Let’s help keep our canals flowing by being careful not to waste water while boating.
Competing demands for water or a lack of water have dogged the canals from the very beginning of the canal age. One early canal commentator wrote, “Most canals are distressed for want of water, because either they are above the springs, or they are not permitted to derive a supply from mill streams.”
Whether it was millers arguing with the proprietors of the canals over routes and water back in the 18th and 19th centuries, the lawyers who drafted the Canal Bylaws regarding the operation of locks, or the engineers who developed ingenious water saving side-ponds, everyone associated with the canal and river network has been concerned to avoid a lack of water in the cut.
From the earliest days of the canal age, the number of boats using the canal increased beyond what had initially been envisaged by many of the canal’s engineers. This required improvements to be made to cope with demand, until commercial traffic reached its terminal decline after the Second World War.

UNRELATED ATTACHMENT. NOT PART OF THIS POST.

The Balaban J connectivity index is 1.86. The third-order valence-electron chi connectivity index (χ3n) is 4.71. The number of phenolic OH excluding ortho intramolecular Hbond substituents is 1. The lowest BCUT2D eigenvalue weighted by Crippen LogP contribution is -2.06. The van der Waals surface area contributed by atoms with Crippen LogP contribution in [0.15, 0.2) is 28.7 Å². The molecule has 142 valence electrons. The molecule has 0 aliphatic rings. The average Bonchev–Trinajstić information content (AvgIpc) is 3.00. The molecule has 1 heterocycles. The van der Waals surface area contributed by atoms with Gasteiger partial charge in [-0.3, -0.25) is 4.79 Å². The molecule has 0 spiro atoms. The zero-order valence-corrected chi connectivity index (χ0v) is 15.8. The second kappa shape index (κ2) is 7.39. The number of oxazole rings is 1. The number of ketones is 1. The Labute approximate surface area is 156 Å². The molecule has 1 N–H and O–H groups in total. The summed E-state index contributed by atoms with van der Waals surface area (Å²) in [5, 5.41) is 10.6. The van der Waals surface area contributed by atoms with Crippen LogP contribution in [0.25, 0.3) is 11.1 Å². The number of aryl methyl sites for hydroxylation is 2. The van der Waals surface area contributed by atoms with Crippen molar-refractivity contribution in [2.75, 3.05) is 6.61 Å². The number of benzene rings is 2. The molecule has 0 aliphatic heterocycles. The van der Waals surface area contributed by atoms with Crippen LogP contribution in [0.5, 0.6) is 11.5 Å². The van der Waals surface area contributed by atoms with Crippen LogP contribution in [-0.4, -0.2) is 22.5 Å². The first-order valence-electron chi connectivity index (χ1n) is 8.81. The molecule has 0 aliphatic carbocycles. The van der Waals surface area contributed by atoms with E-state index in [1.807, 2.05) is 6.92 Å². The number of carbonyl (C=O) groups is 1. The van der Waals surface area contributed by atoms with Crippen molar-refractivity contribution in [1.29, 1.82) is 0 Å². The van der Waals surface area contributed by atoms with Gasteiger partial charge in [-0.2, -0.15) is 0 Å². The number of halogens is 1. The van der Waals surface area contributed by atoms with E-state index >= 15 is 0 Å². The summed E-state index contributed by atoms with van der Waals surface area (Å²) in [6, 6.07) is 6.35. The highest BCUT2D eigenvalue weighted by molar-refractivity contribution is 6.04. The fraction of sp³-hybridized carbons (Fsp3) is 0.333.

Examples of water supply improvements include the building of more reservoirs to cope with traffic over the Tring Summit on the Grand Union Canal and the installation of back-pumping at lock flights during the drought of 1934.
With more boats on the network than during the height of the industrial revolution, all boaters need to work together to save water.
You might already be aware of the THRIFT code, which sets out some simple steps that boaters should follow for everyone’s benefit.
The THRIFT code is now in place across our entire network of canals and rivers. Let’s keep our canals flowing for everyone to enjoy.
To find out more about how we manage our water and the status of our reservoirs, visit our dedicated water management pages.
Last date edited: 28 January 2021
Our boating team bring you news of their work across our network, as well as the stories of boaters they meetSee more blogs from this author